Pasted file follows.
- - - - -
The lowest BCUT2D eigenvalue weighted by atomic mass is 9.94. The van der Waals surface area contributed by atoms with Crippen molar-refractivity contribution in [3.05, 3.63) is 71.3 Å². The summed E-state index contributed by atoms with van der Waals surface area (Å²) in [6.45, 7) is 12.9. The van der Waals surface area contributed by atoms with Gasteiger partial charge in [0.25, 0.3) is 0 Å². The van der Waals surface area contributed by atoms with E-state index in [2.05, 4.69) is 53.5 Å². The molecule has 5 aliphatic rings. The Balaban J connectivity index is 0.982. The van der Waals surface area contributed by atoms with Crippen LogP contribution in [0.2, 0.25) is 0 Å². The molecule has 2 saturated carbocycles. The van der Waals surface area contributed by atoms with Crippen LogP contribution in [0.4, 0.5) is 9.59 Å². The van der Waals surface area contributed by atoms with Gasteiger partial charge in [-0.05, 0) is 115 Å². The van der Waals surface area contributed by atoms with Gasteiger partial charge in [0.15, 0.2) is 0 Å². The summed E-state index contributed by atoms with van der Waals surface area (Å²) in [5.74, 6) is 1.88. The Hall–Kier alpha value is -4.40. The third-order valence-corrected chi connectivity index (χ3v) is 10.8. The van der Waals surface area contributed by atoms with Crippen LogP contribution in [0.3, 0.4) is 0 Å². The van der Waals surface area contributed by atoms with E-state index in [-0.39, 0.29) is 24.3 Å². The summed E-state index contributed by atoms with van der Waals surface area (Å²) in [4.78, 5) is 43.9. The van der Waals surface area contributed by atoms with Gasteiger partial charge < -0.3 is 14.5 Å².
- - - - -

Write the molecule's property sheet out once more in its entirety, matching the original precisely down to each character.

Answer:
The lowest BCUT2D eigenvalue weighted by atomic mass is 9.94. The van der Waals surface area contributed by atoms with Crippen molar-refractivity contribution in [3.05, 3.63) is 71.3 Å². The summed E-state index contributed by atoms with van der Waals surface area (Å²) in [6.45, 7) is 12.9. The van der Waals surface area contributed by atoms with Gasteiger partial charge in [0.25, 0.3) is 0 Å². The van der Waals surface area contributed by atoms with E-state index in [2.05, 4.69) is 53.5 Å². The molecule has 5 aliphatic rings. The Balaban J connectivity index is 0.982. The van der Waals surface area contributed by atoms with Crippen LogP contribution in [0.2, 0.25) is 0 Å². The molecule has 2 saturated carbocycles. The van der Waals surface area contributed by atoms with Crippen LogP contribution in [0.4, 0.5) is 9.59 Å². The van der Waals surface area contributed by atoms with Gasteiger partial charge in [-0.05, 0) is 115 Å². The van der Waals surface area contributed by atoms with Gasteiger partial charge in [0.15, 0.2) is 0 Å². The summed E-state index contributed by atoms with van der Waals surface area (Å²) in [5.74, 6) is 1.88. The Hall–Kier alpha value is -4.40. The third-order valence-corrected chi connectivity index (χ3v) is 10.8. The van der Waals surface area contributed by atoms with Crippen LogP contribution in [0.3, 0.4) is 0 Å². The van der Waals surface area contributed by atoms with E-state index in [-0.39, 0.29) is 24.3 Å². The summed E-state index contributed by atoms with van der Waals surface area (Å²) in [4.78, 5) is 43.9. The van der Waals surface area contributed by atoms with Gasteiger partial charge < -0.3 is 14.5 Å².